Computer Reuse

This is a gigantic topic which requires a treatise or a long report so I will not even attempt here to cover the topic as it deserves. In order to do it justice, there would need to be input from electronic engineers, layout and assembly engineers and the vast chemical industry that serves the factories in which computers are made, assembled and completed.


Some observations: People tend to hang onto their old computers because they know they still work, even if they seem to have become “obsolete”. The backlog of old computers in people’s closets and garages was irresistible to the recyclers so in the nineties and following, they mounted a propaganda campaign to pretend that there was a problem with the way that computers were being reclaimed by burning in China, Ghana, Nigeria and other places. They were not wrong on the basics. The burning was a horrible, toxic, life-destroying process which created a toxic smoke. Where they were dead wrong, was in pretending that they cared and that they could do something about it. The fact is that the way that computers are designed today, for early obsolescence, impossible repairs and non-existent hardware upgrading, THERE IS NO ALTERNATIVE for poor people to earn a pittance by recycling electronics by burning and other low grade means. The recyclers have nothing better to offer, but you would never know that by their deceptive propaganda.

What they did was to pretend to the public that effective and upscale recycling WAS IDENTICAL TO COLLECTION. Instead of presenting a face to the public of collection of electronic garbage, they roped the California and other legislators into a bogus campaign of paying a fee for recycling and then COLLECTING the same computers for the same fate as before. But now they kept intoning promises of PROPER RECYCLING, even though they had, and have, no idea of what that would look like. The same electronics still flow to the same poor villages and are still burned but today the state collects money which it pays to recyclers for their participation. Hardly anything else has changed.

The giveaway is right there on the announcements that you will repeatedly encounter of COLLECTION EVENTS. Take note of the facts presented. They will tell you who is the sponsor, where to take your electronics, who will pay whom for what, the dates and the times. That’s it! No hint ever of what will happen to the goods collected except that the phrase “proper recycling” will be joined to “certified recyclers”. The actual destination of your discarded electronics remains unknown, at least to you. The real payoff has nothing to do with what happens to the goods. The real payoff is 1. the fee you pay up front that goes to the recyclers and 2. your peace of mind as you imagine that they, whoever they may be, are in charge and taking care of it. No more worries.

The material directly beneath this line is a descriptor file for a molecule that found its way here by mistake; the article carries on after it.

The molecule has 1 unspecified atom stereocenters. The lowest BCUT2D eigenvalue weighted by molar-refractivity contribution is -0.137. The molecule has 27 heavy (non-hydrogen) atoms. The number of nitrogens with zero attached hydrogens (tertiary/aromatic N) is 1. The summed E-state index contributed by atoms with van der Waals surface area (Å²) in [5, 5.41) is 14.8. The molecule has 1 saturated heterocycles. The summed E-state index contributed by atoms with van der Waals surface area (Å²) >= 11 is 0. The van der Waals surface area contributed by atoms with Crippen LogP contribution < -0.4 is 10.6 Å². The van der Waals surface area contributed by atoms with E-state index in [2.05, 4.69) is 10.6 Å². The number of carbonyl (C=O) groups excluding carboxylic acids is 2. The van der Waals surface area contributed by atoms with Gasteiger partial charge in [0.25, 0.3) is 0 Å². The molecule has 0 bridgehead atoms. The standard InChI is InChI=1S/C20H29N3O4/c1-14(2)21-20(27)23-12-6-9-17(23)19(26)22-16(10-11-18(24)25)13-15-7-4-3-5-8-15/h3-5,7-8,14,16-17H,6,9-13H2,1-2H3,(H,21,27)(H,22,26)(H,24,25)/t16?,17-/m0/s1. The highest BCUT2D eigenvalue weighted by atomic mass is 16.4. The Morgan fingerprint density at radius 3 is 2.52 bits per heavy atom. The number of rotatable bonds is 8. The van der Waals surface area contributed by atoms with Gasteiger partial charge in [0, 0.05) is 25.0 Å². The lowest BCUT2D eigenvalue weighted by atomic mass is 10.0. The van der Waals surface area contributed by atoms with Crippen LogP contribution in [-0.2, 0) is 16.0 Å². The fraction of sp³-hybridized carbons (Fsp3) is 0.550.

Recently it was brought to my attention that there is a feature of computers which seems to have been designed to slowly fail, possibly before the rest of the machine. I refer to the cooling fans which are built into the guts of the computer to keep the main microchip cool enough to run. These fans pull in air from one side of the computer and discharge it through a screen to the outside. If you put your hand near an operating machine’s discharge port, you can feel the hot air. All air carries dust and that dust can build up against the discharge screen. If you are careful, and knowledgeable, you can blow out the dust with a blast of high pressure air (which most people don’t have available). Otherwise, as the dust pad builds up, the efficiency of cooling decreases, the temperature of the microchip rises and the computer will shut down. For many people, an older machine will simply be written off as too much trouble when this happens.

The fan is thus a discard trap, a failure element, a Trojan Horse, which causes a machine to be discarded and replaced earlier than it needs to be. One useful redesign would be to make the discharge port easy to clean. For example, it could simply slide to one side allowing the dust pad to be easily pulled out. I haven’t seen this design element in any computer.

As I learn about more such redesigns that are not impossibly technical, I will add them to this discussion.

For a Tinkerer and computer repair fanatic in the Linux world, see this article.



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